David D Vail
David Vail is Assistant Professor of History at the University of Nebraska at Kearney (UNK). He has published articles in Kansas History, Endeavor, and Middle West Review and is the author of Chemical Lands: Pesticides, Aerial Spraying, and Health in North America's Grasslands since 1945. David also serves as advisor for his department's Phi Alpha Theta chapter and is book review editor for The Public Historian.
Could you tell me a little about your position UNK? How do you spend your days?
As an assistant professor of history at UNK, I teach agricultural history, environmental history, history of science and technology, and public history. I teach three courses a semester with opportunities to research and write. UNK offers, in many ways, the best balance of teaching and scholarship. The power of our department is its constant effort—both in our online-graduate program and in-person/online undergraduate program—in placing students first. Much like my experience as a Master's student at USU in 2004 - 2006, I try my best to offer one-on-one instruction/writing guidance for students.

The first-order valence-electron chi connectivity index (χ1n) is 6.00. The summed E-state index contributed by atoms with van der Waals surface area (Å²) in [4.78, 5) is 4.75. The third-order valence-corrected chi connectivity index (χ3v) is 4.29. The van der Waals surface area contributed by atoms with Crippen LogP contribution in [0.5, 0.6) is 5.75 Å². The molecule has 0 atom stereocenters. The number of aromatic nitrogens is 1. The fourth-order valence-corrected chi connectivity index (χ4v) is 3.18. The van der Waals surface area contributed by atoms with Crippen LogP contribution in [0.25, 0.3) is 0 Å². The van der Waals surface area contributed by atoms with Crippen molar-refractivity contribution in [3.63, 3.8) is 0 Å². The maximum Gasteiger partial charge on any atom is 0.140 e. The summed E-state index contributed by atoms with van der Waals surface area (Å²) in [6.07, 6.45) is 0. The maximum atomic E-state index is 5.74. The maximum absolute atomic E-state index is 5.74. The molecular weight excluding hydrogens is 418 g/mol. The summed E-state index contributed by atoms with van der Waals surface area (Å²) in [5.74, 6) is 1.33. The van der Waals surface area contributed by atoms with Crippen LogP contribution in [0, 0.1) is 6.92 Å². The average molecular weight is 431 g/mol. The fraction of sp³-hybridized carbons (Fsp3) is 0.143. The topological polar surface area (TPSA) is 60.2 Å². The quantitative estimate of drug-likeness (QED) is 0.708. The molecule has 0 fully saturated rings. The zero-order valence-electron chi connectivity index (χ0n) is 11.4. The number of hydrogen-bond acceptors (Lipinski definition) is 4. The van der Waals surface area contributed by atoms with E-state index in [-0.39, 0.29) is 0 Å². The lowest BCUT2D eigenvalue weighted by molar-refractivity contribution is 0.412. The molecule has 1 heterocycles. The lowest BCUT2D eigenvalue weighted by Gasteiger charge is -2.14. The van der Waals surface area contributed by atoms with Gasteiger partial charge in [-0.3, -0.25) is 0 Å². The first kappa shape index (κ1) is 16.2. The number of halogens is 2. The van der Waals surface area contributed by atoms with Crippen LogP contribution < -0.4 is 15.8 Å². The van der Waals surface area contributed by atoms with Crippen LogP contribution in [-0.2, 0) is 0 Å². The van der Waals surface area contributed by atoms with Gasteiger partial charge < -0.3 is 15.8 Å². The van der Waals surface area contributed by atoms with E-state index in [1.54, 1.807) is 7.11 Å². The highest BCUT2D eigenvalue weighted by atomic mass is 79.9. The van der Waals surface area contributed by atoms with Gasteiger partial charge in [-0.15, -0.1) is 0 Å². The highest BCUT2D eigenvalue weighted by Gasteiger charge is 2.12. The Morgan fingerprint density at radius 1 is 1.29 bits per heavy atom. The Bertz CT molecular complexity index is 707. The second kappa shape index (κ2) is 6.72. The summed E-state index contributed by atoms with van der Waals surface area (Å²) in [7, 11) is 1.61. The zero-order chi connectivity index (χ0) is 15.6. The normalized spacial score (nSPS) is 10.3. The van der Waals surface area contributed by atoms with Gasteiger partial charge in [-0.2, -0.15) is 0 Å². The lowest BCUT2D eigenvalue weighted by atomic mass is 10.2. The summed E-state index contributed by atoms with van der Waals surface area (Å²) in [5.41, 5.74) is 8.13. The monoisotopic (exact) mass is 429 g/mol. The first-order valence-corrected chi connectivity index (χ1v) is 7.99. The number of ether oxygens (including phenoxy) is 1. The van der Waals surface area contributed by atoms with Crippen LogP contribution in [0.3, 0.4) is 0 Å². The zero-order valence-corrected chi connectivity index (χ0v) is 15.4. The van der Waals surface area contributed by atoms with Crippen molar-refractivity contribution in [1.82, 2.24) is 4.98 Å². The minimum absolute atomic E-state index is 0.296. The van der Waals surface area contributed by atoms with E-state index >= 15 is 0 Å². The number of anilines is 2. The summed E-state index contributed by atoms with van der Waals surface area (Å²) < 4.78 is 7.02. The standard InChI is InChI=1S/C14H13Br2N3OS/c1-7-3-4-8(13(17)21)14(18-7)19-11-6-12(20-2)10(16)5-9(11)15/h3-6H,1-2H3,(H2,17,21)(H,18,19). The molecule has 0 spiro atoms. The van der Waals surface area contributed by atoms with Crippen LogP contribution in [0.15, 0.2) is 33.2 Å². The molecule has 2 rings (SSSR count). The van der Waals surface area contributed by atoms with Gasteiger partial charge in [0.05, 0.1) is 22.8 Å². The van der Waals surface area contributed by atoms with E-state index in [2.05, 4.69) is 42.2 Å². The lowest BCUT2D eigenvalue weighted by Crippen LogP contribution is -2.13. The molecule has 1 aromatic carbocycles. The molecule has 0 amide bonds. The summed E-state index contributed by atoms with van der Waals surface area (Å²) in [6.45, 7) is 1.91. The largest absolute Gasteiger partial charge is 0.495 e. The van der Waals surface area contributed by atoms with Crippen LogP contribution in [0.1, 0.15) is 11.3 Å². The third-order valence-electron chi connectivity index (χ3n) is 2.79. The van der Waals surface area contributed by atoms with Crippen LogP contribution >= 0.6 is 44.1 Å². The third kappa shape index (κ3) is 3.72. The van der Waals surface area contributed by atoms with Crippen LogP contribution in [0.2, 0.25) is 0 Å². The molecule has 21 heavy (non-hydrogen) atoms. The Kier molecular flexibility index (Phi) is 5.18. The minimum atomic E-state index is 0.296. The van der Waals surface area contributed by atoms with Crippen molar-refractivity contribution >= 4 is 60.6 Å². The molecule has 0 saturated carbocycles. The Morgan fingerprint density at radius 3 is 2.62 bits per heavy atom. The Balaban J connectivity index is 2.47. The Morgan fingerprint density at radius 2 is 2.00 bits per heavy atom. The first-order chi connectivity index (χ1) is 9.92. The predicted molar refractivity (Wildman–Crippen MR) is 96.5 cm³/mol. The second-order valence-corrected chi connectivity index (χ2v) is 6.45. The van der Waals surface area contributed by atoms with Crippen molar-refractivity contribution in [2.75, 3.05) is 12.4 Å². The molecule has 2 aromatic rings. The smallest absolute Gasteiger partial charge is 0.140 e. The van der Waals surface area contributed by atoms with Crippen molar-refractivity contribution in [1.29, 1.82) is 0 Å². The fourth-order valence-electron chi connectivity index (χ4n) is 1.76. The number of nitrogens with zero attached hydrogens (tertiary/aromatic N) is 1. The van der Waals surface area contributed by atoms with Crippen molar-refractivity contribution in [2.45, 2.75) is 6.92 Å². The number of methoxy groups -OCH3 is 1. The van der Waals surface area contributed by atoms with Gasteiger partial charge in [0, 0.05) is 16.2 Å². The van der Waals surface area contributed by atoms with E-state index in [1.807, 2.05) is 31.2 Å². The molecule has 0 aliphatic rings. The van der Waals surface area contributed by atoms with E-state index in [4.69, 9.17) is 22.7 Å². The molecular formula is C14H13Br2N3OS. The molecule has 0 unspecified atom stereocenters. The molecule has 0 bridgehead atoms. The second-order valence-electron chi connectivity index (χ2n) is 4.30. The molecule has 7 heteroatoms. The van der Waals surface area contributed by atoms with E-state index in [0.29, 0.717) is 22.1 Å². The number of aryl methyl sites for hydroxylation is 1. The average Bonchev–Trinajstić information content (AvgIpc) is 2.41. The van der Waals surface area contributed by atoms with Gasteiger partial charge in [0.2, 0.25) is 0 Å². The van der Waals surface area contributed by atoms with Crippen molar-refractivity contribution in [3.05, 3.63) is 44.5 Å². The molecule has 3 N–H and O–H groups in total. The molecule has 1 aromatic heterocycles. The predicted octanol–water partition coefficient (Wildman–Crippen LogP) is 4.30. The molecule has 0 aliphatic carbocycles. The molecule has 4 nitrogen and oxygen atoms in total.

How did your time at USU help prepare you for the current work you’re doing? Are there any specific skills that have been useful to you?
My time at USU was crucial—fundamental to who I am as an historian. I am a first-generation college student (at every level of education--BA, MA, PhD), so my first semester at USU carried a steep learning curve. The amount of care and investment I received early on from my professors continues to shape how I teach students and pursue research interests.
At USU I learned to think critically, to see interconnections, and to innovate. I also learned how to engage in public outreach by connecting complex historical ideas to the community around me. Given my interest in the environment history, I appreciated that Logan is a place where you can literally go into the mountains and see how an environmental and agricultural past inform how landscapes are made and remade today.
Finally, I also appreciated the terrific graduate student community during my time at USU. My cohort worked very well together in seminar, and my fellow graduate students were doing amazing research. I remain good friends of many them today.
Congratulations on the publication of your new book, Chemical Lands. Did that project originate here at USU?
Well, in a way, yes. Although most of the research for Chemical Lands happened at Kansas State, the ideas about the history of intersections between environment, agriculture, and technology and the role of agricultural science and local knowledge-all crucial themes in the book revealed themselves to me in my Master Thesis: "The Thirsty Places of the Earth": Politics, Environment, and the Contentious History of Utah's Cache County Water Conservation District No. 1"